Colonial Discourse and the Suffering of Indian American Children Book Cover.webp

In this book, we analyze the psycho-social consequences faced by Indian American children after exposure to the school textbook discourse on Hinduism and ancient India. We demonstrate that there is an intimate connection—an almost exact correspondence—between James Mill’s colonial-racist discourse (Mill was the head of the British East India Company) and the current school textbook discourse. This racist discourse, camouflaged under the cover of political correctness, produces the same psychological impacts on Indian American children that racism typically causes: shame, inferiority, embarrassment, identity confusion, assimilation, and a phenomenon akin to racelessness, where children dissociate from the traditions and culture of their ancestors.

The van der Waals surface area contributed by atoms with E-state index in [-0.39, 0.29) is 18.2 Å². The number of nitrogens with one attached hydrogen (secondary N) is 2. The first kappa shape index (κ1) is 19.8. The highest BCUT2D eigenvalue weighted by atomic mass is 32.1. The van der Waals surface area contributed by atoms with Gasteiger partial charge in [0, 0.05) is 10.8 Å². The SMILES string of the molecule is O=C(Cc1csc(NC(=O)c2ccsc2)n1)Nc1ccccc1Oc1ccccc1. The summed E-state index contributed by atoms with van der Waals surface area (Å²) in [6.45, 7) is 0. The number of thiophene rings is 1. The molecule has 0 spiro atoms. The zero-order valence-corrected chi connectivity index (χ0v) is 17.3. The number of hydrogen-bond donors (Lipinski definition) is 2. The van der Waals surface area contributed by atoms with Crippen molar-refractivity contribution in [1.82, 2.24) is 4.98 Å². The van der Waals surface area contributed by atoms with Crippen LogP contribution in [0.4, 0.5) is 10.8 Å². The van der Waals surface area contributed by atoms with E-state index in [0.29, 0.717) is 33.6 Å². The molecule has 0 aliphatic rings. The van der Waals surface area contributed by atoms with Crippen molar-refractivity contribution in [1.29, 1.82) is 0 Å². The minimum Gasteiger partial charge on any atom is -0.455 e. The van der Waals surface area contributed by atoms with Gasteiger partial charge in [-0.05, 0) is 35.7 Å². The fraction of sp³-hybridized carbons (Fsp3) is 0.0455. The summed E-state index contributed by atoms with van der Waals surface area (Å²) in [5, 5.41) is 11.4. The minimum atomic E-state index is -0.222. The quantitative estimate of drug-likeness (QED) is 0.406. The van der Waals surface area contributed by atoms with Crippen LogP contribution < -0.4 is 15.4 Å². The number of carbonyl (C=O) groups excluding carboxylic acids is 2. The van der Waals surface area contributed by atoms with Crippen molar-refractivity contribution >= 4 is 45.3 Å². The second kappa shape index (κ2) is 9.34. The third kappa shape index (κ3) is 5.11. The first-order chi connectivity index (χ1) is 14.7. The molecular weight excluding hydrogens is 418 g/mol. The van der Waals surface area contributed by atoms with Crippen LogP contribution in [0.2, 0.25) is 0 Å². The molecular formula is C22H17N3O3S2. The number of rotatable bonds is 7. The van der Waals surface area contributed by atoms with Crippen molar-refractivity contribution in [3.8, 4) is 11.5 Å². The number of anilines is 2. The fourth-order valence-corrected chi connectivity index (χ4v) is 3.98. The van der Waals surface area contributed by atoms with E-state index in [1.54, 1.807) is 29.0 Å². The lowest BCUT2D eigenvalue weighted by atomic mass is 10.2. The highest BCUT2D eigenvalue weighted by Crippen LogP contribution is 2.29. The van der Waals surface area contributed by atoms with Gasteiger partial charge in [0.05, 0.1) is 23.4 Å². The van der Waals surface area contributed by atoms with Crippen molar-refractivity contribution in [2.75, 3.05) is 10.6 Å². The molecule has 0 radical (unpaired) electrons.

This book is the result of four years of rigorous research and academic peer-review, reflecting our ongoing commitment at Hindupedia to challenge the representation of Hindu Dharma within academia.


From Hindupedia, the Hindu Encyclopedia

By Swami Harshananda

Trijaṭā, a Demoness[edit]

Trijaṭā was an old rākṣasi or demoness appointed by Rāvaṇa as the leader of the demonesses who were guarding Sītā in the Aśokavana (grove) in Laṅkā. When she found the rākṣasīs harassing Sītā, she advised them to desist from doing so since she had had a prophetic dream in which she had seen Rāma killing Rāvaṇa in a battle.[1]

Trijaṭā, a Brāhmaṇa[edit]

Trijaṭa is the name of an old brāhmaṇa who approached Srī Rāma before his banishment for wealth and got it.[2]


  1. Rāmāyana, Sundarakānda, sarga 27
  2. Ayodhyākānda 32
  • The Concise Encyclopedia of Hinduism, Swami Harshananda, Ram Krishna Math, Bangalore

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